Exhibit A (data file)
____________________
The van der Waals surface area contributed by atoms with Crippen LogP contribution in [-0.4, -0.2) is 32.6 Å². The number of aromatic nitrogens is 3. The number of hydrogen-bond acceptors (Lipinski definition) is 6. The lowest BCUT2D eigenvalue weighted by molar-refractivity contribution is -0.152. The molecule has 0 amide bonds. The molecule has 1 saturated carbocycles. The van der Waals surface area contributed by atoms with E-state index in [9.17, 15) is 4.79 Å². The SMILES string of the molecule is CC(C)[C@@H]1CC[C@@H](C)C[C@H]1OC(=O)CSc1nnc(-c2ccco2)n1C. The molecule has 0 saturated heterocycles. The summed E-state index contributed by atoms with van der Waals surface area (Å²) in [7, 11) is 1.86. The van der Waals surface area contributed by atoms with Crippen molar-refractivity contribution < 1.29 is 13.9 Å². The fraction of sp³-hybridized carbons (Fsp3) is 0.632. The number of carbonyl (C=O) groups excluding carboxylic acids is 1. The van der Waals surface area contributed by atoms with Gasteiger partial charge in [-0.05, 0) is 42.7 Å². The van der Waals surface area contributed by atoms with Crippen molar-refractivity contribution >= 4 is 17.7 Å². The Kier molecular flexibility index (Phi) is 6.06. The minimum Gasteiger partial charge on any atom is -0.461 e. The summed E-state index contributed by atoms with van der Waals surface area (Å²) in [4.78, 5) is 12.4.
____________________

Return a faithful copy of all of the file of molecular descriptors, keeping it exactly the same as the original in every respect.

The van der Waals surface area contributed by atoms with Crippen LogP contribution in [-0.4, -0.2) is 32.6 Å². The number of aromatic nitrogens is 3. The number of hydrogen-bond acceptors (Lipinski definition) is 6. The lowest BCUT2D eigenvalue weighted by molar-refractivity contribution is -0.152. The molecule has 0 amide bonds. The molecule has 1 saturated carbocycles. The van der Waals surface area contributed by atoms with E-state index in [9.17, 15) is 4.79 Å². The SMILES string of the molecule is CC(C)[C@@H]1CC[C@@H](C)C[C@H]1OC(=O)CSc1nnc(-c2ccco2)n1C. The molecule has 0 saturated heterocycles. The summed E-state index contributed by atoms with van der Waals surface area (Å²) in [7, 11) is 1.86. The van der Waals surface area contributed by atoms with Crippen molar-refractivity contribution < 1.29 is 13.9 Å². The fraction of sp³-hybridized carbons (Fsp3) is 0.632. The number of carbonyl (C=O) groups excluding carboxylic acids is 1. The van der Waals surface area contributed by atoms with Gasteiger partial charge in [-0.05, 0) is 42.7 Å². The van der Waals surface area contributed by atoms with Crippen molar-refractivity contribution >= 4 is 17.7 Å². The Kier molecular flexibility index (Phi) is 6.06. The minimum Gasteiger partial charge on any atom is -0.461 e. The summed E-state index contributed by atoms with van der Waals surface area (Å²) in [4.78, 5) is 12.4.